Media Briefing Report: Warming Temperatures and California Snowpack
While the biggest snowfall of the season this coming weekend should boost snowpack totals in the Sierra Nevada, the long-term outlook remains grim. After months of snow drought, snowpack totals will still sit well below average and the end of the season looms.
Snowpack hand measurements as of March 1 show the snowpack sits at 24 percent of average. Near record-warm temperatures have been a driving factor in this year’s snow drought, causing a greater proportion of overall precipitation to fall as rain instead of snow. Average temperatures in the Sierras over the last 60 days ran 6-8 degrees F above normal over much of the mountain range. Likewise, overnight low temperatures, a key threshold for maintaining snowpack, ran 4-8 degrees F above normal.
Climate Nexus hosted a press call with panelists discussing the current snow drought, the potential for this storm to bring the state out of drought, and snow drought impacts on water and food supplies. The briefing was held in advance of closely watched March snowpack measurements that were pushed back by the snowstorm to Monday, March 5.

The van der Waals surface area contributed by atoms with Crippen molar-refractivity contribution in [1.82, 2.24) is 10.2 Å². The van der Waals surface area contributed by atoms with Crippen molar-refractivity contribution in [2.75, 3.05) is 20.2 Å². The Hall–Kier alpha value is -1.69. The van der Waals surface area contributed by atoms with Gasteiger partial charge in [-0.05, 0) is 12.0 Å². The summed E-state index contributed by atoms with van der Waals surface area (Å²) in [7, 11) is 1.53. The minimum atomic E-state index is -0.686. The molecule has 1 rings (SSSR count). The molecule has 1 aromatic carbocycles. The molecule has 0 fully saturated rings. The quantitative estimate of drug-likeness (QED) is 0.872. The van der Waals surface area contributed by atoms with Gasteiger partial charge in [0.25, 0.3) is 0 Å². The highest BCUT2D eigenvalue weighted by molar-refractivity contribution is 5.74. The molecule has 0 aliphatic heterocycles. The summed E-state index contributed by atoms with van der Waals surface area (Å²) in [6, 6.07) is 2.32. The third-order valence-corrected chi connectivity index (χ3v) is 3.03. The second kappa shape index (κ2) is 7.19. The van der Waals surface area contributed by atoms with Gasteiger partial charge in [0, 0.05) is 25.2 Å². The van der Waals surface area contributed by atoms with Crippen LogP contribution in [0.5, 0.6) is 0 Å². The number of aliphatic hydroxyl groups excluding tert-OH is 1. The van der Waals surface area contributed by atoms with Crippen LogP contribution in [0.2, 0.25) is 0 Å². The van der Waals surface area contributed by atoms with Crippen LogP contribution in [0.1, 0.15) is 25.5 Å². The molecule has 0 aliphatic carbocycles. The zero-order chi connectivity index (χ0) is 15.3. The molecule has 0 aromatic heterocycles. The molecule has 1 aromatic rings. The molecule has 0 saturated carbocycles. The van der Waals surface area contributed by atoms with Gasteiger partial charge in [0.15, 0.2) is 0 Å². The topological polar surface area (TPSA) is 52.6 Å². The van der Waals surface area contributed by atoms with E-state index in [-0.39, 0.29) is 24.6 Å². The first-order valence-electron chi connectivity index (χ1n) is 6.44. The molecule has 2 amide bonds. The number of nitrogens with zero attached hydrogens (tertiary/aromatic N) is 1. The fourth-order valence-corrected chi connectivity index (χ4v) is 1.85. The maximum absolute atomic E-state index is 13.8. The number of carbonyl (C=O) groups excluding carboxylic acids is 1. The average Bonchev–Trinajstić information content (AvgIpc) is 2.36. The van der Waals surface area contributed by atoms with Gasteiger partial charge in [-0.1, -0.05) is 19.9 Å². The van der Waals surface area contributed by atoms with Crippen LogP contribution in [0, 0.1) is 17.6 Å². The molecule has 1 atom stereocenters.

Highlights from the discussion are featured below.
Click here to access the full transcript, following the download link at the bottom of the page. The audio is available here. For science reports and more on the trends discussed in this briefing, click here.
- Daniel Swain, NatureNet Postdoctoral Fellow at UCLA, expert on global warming and climate extremes
- Ellen Hanak, Director and Senior Fellow of the PPIC Water Policy Center, expert on water policy
- Renata Brillinger, Executive Director of CalCAN, expert on agriculture
NatureNet Postdoctoral Fellow at UCLA, expert on global warming and climate extremes
There has been, already, a strong warming trend in the Sierra Nevada in recent decades, and that has resulted in a pretty substantial increase in the fraction of precipitation falling as rain rather than snow, and also an increase in the mean elevation in which that rain-snow line is occurring. And that regional warming trend is partially the product of greenhouse gases emissions, so it can be traced to human activities."